If this does not appear improper to a reasonable observer, I’m not sure what would.

Thomas seems to have already disregarded his ethical duty to recuse himself in cases in which his wife’s interest would be “substantially affected” by his participation in the case brought by Trump to block the Jan. 6 committee from obtaining White House records — records that would include his wife. Right now, there is nothing to prevent him from doing so again.

Despite this dangerous threat to judicial independence, there is no consensus on a pathway forward. The 21st Century Courts Act proposed in the House would require the Supreme Court to adopt its own code of conduct.

While some raise constitutional questions about whether Congress could regulate the court, a more practical concern is whether a Supreme Court Code of Ethics would actually make a practical difference. The justices would remain the ultimate arbiters of their own compliance, and their desire for autonomy would provide little incentive to police internal ethics with consistency and rigor. However, while justices would remain judge and jury over their own conduct, an ethics code would still make a powerful symbolic statement: No lawyer sits above professional values or gets to determine what those values are.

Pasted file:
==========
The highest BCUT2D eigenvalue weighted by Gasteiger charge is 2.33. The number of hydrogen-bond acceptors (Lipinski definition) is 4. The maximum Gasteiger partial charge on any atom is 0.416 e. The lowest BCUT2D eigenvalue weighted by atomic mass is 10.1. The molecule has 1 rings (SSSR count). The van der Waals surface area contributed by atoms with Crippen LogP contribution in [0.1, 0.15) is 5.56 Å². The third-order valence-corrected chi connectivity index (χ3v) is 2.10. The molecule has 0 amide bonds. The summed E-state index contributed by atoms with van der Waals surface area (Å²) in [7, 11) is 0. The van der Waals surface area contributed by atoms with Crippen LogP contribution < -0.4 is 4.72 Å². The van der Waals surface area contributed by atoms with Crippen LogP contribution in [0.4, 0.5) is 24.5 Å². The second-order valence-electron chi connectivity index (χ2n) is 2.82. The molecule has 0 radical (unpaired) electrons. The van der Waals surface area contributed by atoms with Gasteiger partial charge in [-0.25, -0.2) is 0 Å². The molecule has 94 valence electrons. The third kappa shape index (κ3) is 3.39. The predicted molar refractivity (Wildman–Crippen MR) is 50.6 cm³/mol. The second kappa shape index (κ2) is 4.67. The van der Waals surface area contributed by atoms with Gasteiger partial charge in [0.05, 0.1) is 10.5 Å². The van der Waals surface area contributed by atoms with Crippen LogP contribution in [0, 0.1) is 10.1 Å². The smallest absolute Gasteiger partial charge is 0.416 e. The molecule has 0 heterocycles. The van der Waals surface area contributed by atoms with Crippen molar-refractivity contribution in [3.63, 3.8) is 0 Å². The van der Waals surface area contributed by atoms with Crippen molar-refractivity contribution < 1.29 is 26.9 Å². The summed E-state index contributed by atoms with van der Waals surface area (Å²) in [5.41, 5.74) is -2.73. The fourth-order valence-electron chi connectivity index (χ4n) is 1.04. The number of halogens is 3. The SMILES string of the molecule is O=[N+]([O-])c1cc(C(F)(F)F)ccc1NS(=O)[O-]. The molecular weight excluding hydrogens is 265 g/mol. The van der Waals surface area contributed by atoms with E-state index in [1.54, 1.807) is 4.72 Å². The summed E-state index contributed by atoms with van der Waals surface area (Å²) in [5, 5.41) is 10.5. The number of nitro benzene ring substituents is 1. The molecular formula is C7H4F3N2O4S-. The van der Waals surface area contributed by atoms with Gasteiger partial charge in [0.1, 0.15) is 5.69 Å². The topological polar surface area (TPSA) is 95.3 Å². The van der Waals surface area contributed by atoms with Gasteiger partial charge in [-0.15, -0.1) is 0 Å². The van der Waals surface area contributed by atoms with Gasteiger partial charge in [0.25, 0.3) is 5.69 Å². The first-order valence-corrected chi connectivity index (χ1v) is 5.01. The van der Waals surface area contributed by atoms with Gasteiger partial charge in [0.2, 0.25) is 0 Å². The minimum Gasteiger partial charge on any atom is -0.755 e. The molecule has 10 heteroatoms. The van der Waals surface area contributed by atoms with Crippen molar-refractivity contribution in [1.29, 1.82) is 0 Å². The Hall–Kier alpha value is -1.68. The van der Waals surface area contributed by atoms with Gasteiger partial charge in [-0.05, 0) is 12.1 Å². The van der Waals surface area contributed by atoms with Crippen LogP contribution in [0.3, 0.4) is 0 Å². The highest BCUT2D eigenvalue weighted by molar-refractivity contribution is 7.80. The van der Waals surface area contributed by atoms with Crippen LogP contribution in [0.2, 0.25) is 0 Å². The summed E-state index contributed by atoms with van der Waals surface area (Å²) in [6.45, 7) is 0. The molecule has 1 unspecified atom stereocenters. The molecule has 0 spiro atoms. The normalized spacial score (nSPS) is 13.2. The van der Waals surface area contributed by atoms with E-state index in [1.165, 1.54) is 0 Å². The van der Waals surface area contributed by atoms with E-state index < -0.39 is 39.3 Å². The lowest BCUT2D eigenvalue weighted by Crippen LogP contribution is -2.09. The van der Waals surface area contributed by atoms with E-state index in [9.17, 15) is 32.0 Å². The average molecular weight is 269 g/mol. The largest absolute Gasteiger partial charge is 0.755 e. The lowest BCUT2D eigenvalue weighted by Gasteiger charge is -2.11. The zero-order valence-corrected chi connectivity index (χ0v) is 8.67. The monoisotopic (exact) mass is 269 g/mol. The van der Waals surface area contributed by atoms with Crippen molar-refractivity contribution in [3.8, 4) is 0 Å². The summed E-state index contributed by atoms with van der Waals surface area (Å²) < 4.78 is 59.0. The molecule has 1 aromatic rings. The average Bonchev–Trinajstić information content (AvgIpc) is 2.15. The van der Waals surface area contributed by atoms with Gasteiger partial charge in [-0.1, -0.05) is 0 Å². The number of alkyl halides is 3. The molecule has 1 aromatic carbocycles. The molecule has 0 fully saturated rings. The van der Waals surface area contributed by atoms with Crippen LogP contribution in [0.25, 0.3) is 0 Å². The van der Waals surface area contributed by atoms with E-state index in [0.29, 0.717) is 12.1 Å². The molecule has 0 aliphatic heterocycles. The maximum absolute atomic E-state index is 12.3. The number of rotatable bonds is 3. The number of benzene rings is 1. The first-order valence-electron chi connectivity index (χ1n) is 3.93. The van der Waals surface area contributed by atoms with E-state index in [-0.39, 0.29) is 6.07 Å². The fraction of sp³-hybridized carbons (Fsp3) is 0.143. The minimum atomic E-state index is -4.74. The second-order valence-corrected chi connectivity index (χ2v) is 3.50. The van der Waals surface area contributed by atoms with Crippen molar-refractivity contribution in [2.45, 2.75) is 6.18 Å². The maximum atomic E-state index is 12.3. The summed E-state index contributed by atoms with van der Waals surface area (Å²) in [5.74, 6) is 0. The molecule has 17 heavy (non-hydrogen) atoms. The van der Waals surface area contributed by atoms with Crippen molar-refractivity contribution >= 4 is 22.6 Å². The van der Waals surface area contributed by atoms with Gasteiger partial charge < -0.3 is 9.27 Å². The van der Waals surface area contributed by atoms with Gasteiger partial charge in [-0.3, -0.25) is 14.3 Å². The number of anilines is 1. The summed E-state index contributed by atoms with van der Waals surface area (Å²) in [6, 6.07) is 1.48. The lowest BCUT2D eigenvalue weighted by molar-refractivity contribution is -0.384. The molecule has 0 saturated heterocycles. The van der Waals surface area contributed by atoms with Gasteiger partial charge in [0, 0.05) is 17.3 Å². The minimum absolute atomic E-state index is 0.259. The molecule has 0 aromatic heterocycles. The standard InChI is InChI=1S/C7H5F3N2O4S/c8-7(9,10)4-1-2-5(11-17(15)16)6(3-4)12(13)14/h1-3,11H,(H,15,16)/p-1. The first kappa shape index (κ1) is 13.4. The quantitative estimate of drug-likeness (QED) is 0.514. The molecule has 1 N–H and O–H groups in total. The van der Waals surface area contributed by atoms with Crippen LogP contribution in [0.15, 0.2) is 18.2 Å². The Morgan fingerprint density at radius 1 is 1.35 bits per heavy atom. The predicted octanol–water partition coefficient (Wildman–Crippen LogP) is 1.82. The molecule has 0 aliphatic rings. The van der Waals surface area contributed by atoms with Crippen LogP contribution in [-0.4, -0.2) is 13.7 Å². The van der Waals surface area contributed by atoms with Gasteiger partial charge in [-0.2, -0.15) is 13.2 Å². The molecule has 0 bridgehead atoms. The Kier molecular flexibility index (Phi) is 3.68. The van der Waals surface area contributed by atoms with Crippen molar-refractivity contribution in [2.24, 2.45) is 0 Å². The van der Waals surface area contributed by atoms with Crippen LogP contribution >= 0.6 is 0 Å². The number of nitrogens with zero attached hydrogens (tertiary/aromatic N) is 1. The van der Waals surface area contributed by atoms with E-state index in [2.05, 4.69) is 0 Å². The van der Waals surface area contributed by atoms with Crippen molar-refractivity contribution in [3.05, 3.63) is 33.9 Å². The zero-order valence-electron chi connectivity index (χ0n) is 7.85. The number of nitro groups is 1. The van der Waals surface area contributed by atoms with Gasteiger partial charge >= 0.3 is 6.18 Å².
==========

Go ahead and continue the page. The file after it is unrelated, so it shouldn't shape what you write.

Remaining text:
An ethics code would also create more public accountability. Being able to call out violations of an applicable rule would bring more pressure to bear for ethical compliance. During confirmation hearings, senators could elicit commitments by nominees to follow the letter of a code once confirmed, much as they currently do by asking judges whether they will honor precedent. (Although we know that promises to do so are regularly broken.)

This leads to a second objection to a code: How it could be weaponized by justices to gain advantage in pending cases. As the chief justice put it in his 2011 report, having to review and enforce ethical violations “would create an undesirable situation in which the Court could affect the outcome of a case by selecting who among its Members may participate.” Although perhaps true in the abstract, this rationale presents an awfully dispiriting picture of the state of our country’s highest court. If the justices entrusted with the most important legal authority in our country cannot put aside partisanship to make neutral decisions about when individual recusal is appropriate, then our democracy is in a very dangerous place.

There is an ethical crisis roiling the American legal profession, led by lawyers who continue to defend their indefensible efforts to help Trump grab the steering wheel of American democracy and drive it off a cliff. It would be a mistake to see these efforts as separate from the Supreme Court’s resistance to hold itself accountable to ethical duties. Supreme Court justices are empowered by the Constitution itself. If these lawyers cannot be entrusted to uphold core professional values — impartiality and respect for the rule of law — how can we expect other lawyers to follow suit?